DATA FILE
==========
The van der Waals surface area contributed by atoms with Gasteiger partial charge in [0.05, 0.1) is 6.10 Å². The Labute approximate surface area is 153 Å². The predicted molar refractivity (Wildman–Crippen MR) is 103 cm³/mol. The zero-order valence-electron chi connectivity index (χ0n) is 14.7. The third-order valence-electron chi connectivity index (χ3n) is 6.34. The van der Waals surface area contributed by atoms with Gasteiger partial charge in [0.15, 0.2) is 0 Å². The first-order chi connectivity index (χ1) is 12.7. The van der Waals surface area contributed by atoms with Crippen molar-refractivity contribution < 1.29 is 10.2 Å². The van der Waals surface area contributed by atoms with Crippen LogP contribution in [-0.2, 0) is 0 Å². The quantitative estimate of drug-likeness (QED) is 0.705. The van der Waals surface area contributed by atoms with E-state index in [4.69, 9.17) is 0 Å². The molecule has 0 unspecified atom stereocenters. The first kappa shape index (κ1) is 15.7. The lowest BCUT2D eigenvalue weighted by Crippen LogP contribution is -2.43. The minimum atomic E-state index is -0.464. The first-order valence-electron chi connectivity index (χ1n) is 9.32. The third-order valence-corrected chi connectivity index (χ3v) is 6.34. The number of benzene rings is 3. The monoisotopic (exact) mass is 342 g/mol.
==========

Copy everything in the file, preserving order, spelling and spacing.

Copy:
The van der Waals surface area contributed by atoms with Gasteiger partial charge in [0.05, 0.1) is 6.10 Å². The Labute approximate surface area is 153 Å². The predicted molar refractivity (Wildman–Crippen MR) is 103 cm³/mol. The zero-order valence-electron chi connectivity index (χ0n) is 14.7. The third-order valence-electron chi connectivity index (χ3n) is 6.34. The van der Waals surface area contributed by atoms with Gasteiger partial charge in [0.15, 0.2) is 0 Å². The first-order chi connectivity index (χ1) is 12.7. The van der Waals surface area contributed by atoms with Crippen molar-refractivity contribution < 1.29 is 10.2 Å². The van der Waals surface area contributed by atoms with Crippen LogP contribution in [-0.2, 0) is 0 Å². The quantitative estimate of drug-likeness (QED) is 0.705. The van der Waals surface area contributed by atoms with E-state index in [4.69, 9.17) is 0 Å². The molecule has 0 unspecified atom stereocenters. The first kappa shape index (κ1) is 15.7. The lowest BCUT2D eigenvalue weighted by Crippen LogP contribution is -2.43. The minimum atomic E-state index is -0.464. The first-order valence-electron chi connectivity index (χ1n) is 9.32. The third-order valence-corrected chi connectivity index (χ3v) is 6.34. The number of benzene rings is 3. The monoisotopic (exact) mass is 342 g/mol.